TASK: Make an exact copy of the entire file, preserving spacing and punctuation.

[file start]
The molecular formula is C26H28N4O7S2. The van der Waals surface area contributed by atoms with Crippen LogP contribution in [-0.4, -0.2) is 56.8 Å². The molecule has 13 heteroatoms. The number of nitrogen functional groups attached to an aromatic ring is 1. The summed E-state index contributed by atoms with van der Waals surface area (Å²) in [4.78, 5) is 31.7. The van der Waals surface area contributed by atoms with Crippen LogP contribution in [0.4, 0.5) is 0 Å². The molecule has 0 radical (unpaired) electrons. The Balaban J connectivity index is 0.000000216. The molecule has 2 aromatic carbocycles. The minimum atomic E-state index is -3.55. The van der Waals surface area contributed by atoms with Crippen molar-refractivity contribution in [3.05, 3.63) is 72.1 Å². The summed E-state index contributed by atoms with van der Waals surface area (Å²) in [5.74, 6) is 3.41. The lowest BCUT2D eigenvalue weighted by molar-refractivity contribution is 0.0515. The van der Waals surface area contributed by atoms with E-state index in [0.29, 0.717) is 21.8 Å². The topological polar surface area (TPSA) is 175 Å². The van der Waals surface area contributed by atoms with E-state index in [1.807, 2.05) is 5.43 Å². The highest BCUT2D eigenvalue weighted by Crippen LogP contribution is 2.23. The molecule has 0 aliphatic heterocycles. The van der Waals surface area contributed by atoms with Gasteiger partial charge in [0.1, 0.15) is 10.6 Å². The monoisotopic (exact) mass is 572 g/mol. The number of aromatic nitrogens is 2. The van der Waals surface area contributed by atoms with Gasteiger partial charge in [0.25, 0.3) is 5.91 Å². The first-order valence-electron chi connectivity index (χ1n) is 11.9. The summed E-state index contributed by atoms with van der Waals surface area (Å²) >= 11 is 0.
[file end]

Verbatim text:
The molecular formula is C26H28N4O7S2. The van der Waals surface area contributed by atoms with Crippen LogP contribution in [-0.4, -0.2) is 56.8 Å². The molecule has 13 heteroatoms. The number of nitrogen functional groups attached to an aromatic ring is 1. The summed E-state index contributed by atoms with van der Waals surface area (Å²) in [4.78, 5) is 31.7. The van der Waals surface area contributed by atoms with Crippen LogP contribution in [0.4, 0.5) is 0 Å². The molecule has 0 radical (unpaired) electrons. The Balaban J connectivity index is 0.000000216. The molecule has 2 aromatic carbocycles. The minimum atomic E-state index is -3.55. The van der Waals surface area contributed by atoms with Crippen molar-refractivity contribution in [3.05, 3.63) is 72.1 Å². The summed E-state index contributed by atoms with van der Waals surface area (Å²) in [5.74, 6) is 3.41. The lowest BCUT2D eigenvalue weighted by molar-refractivity contribution is 0.0515. The van der Waals surface area contributed by atoms with E-state index in [0.29, 0.717) is 21.8 Å². The topological polar surface area (TPSA) is 175 Å². The van der Waals surface area contributed by atoms with E-state index in [1.807, 2.05) is 5.43 Å². The highest BCUT2D eigenvalue weighted by Crippen LogP contribution is 2.23. The molecule has 0 aliphatic heterocycles. The van der Waals surface area contributed by atoms with Gasteiger partial charge in [0.1, 0.15) is 10.6 Å². The monoisotopic (exact) mass is 572 g/mol. The number of aromatic nitrogens is 2. The van der Waals surface area contributed by atoms with Gasteiger partial charge in [0.25, 0.3) is 5.91 Å². The first-order valence-electron chi connectivity index (χ1n) is 11.9. The summed E-state index contributed by atoms with van der Waals surface area (Å²) >= 11 is 0.